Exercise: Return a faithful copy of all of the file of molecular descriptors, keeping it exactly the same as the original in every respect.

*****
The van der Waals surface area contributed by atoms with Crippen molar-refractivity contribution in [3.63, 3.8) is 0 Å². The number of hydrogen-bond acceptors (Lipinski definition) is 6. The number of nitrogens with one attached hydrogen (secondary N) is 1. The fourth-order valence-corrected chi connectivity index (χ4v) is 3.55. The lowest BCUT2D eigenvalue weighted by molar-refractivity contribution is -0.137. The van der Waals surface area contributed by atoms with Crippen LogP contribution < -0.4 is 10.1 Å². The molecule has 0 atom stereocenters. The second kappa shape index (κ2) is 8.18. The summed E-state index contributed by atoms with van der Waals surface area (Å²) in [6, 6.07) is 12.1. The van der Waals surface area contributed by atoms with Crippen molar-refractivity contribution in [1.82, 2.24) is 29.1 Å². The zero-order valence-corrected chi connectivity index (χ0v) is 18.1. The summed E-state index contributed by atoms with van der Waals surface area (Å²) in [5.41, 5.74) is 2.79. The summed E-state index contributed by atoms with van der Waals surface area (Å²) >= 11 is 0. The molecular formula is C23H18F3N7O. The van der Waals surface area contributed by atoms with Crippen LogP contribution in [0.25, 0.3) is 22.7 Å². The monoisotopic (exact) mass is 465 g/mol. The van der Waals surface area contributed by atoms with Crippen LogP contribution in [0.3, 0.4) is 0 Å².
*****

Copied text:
The van der Waals surface area contributed by atoms with Crippen molar-refractivity contribution in [3.63, 3.8) is 0 Å². The number of hydrogen-bond acceptors (Lipinski definition) is 6. The number of nitrogens with one attached hydrogen (secondary N) is 1. The fourth-order valence-corrected chi connectivity index (χ4v) is 3.55. The lowest BCUT2D eigenvalue weighted by molar-refractivity contribution is -0.137. The van der Waals surface area contributed by atoms with Crippen LogP contribution < -0.4 is 10.1 Å². The molecule has 0 atom stereocenters. The second kappa shape index (κ2) is 8.18. The summed E-state index contributed by atoms with van der Waals surface area (Å²) in [6, 6.07) is 12.1. The van der Waals surface area contributed by atoms with Crippen molar-refractivity contribution in [1.82, 2.24) is 29.1 Å². The zero-order valence-corrected chi connectivity index (χ0v) is 18.1. The summed E-state index contributed by atoms with van der Waals surface area (Å²) in [5.41, 5.74) is 2.79. The summed E-state index contributed by atoms with van der Waals surface area (Å²) >= 11 is 0. The molecular formula is C23H18F3N7O. The van der Waals surface area contributed by atoms with Crippen LogP contribution in [0.25, 0.3) is 22.7 Å². The monoisotopic (exact) mass is 465 g/mol. The van der Waals surface area contributed by atoms with Crippen LogP contribution in [0.3, 0.4) is 0 Å².